Using iCloud for business—not a good practice

Continuing the discussion from MacBook Pro M1 Pro: questions:

Harvest brought up the following consideration in another thread. It deserves its own thread

Just be aware that iCloud is strictly private, no business use intended. If you store business data on the iCloud that include e.g. GDPR related stuff you not only go against for example european jurisdiction but also against Apples eula for iCloud.


I would have called this done or dealt with in the other thread but as this has now it's own just an additional quote from the German iCloud agreement:

"[...] Außerdem stimmst du zu, dass der Dienst nur für den privaten Gebrauch bestimmt ist [...]"

for me this translates to

"You also agree that the service is for private use only"

If you look for iCloud and business use case in the german webspace (don't know if this is a valid term) the main approach is: at least be careful but if you take legislation serious avoid using iCloud for business data.

I'm no legal advisor, everybody has to get to their own conclusions - and of course I didn't do any recherche work on iCloud agreements for other countries. Thus your milage may vary.

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One interpretation is this phrase prevents users from reselling iCloud storage.

What about MS OneDrive for business use? I have a professional Office 365 account which I believe could be used for business. I'm a mac guy so I really don't use the MS stuff; just have it for that occasional need. Just curious if O365 would be an alternative.

@OliverBarrett, my previous investigations into using OneDrive in the UK was that all of Microsoft's servers are based in UK data centres. I haven't waded through their personal data documentation since 2018 when GDPR came into force and haven't investigated where the data centres are backed up to.

As per my comments in the MacBook Pro M1 Pro: questions - #15 by harvest discussion, I don't believe there is anything to prevent business use as per Apple's (in this case UK) legal notice Legal - iCloud - Apple.

However, personal data must be assessed on a supplier by supplier basis, in Apple's case: Legal - Apple Privacy Policy - Apple

Europe and the US have changed their privacy arrangements frequently over the last few years and each time they do, legal challenges put them in doubt again. The UK will no doubt come up with some form of flawed post Brexit changes to GDPR in the not too distant future, just to ensure we have something else to deal with instead of focussing on running our businesses. However, any business storing data about European citizens must be GDPR compliant.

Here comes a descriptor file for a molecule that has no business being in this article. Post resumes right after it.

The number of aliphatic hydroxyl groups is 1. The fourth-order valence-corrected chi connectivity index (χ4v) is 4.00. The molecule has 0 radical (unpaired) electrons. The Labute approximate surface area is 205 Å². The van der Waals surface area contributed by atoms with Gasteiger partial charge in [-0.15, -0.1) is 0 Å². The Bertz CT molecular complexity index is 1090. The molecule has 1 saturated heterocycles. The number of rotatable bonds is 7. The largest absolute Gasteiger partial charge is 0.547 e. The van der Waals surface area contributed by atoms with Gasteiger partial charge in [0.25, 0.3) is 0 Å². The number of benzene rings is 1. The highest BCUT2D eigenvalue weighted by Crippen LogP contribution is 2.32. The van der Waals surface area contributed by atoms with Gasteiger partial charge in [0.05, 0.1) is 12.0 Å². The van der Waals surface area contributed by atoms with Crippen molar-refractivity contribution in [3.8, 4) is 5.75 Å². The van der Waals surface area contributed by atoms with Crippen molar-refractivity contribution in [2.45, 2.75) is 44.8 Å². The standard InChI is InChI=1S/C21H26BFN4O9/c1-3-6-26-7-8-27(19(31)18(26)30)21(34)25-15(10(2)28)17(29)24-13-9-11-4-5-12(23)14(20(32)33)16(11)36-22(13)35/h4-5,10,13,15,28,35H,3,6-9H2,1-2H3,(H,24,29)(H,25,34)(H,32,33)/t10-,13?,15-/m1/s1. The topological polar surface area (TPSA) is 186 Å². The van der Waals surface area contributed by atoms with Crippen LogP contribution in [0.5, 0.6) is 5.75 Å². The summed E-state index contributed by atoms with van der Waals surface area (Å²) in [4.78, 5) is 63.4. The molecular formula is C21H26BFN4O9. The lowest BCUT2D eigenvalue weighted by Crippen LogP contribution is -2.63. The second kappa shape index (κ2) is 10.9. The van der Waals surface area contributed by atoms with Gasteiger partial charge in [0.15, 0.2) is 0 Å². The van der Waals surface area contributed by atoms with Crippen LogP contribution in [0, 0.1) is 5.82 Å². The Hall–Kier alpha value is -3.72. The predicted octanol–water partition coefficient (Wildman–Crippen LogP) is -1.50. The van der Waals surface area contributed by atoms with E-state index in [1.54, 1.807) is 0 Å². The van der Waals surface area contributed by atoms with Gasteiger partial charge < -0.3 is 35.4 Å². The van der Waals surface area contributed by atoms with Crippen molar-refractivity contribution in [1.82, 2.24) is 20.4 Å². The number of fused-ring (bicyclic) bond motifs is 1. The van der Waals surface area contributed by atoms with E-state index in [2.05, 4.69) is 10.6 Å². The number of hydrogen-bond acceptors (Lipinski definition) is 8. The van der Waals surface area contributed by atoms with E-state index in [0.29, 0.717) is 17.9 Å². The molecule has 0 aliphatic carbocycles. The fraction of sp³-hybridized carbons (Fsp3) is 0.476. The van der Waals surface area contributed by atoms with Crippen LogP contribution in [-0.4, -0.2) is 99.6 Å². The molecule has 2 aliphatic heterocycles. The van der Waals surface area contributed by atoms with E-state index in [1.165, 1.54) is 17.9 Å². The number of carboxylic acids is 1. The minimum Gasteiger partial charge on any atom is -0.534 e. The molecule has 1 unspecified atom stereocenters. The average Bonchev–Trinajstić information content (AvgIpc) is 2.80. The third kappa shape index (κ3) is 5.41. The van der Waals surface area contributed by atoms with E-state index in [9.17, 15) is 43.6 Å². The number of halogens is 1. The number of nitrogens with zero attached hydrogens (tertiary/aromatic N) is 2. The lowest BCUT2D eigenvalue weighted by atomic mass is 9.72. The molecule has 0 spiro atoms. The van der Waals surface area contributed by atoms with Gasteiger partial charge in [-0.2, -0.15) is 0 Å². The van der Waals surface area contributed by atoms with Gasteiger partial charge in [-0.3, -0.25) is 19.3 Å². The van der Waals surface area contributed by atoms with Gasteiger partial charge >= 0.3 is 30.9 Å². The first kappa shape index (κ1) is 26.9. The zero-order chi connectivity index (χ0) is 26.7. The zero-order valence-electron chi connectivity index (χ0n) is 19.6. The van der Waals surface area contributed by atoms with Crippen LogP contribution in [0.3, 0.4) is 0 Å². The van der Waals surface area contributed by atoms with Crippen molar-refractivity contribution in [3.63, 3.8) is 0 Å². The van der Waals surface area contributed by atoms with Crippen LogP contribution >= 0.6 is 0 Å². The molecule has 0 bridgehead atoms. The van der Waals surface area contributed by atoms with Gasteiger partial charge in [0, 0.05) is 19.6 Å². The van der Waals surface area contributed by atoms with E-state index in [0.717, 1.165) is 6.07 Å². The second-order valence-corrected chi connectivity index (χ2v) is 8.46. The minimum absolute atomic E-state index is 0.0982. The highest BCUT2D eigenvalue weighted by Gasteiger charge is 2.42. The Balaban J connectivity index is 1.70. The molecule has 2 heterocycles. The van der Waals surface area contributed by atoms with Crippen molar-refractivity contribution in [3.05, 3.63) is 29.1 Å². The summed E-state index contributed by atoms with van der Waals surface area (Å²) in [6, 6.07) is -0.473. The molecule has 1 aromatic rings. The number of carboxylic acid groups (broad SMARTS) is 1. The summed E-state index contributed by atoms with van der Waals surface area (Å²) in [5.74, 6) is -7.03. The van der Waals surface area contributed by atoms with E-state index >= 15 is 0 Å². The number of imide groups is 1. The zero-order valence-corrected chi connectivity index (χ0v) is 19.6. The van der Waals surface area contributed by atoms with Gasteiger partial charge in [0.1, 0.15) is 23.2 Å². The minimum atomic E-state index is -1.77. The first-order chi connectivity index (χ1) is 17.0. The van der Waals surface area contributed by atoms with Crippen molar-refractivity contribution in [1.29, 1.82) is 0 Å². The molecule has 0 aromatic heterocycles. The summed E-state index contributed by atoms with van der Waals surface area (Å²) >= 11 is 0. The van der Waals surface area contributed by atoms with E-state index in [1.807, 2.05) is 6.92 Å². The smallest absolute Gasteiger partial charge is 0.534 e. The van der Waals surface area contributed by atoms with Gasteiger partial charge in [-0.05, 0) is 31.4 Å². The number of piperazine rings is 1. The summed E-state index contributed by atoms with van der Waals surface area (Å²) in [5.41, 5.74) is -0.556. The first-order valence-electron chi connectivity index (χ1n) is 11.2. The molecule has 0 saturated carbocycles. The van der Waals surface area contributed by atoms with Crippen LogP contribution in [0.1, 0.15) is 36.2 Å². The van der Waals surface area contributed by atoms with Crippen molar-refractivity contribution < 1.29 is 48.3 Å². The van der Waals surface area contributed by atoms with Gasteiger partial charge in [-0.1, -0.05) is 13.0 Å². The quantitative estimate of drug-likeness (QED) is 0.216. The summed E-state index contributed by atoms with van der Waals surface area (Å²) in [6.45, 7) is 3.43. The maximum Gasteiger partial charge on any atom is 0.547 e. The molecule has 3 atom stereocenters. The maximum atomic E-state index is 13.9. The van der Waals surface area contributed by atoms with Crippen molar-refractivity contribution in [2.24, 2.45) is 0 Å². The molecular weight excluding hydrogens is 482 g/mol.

Personally I think it is all a bit crazy. I can't imagine how much data Apple have about me having used and purchased Macs for over 30-years, having worked for an Apple reseller, being the purchaser of Apple equipment for our business and with a wife and 2 children who all have at least 2 Apple devices each. The idea that someone couldn't put my details on iCloud seems laughable. However, legally this all pales into insignificance!

All the best

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I knew it would be an "Pandorra's Box" opening :sunglasses:
Although it might as well be a can of worms...

Again as far as I know this is only valid for Germany, but here a wide spectrum of IT- and data protection experts advice against MS Office 365/Azure Service usage.

Plus this has become a - and will so more and more - political discussion here too.

But that does not matter in most cases. Businesses use MS products without thinking twice here.

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It's actually an interesting discussion. I'm glad you brought it up. :slight_smile:

interesting - how about using keychain and iCloud Keychain syncing? Could be used to sync credentials to access FM files ..

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This is also a country by country issue. It is illegal in many countries to store data on servers outside of their borders, or the region they exist in.

A couple of useful websites:

A search on ‘data localization law’ provides a lot of info on this.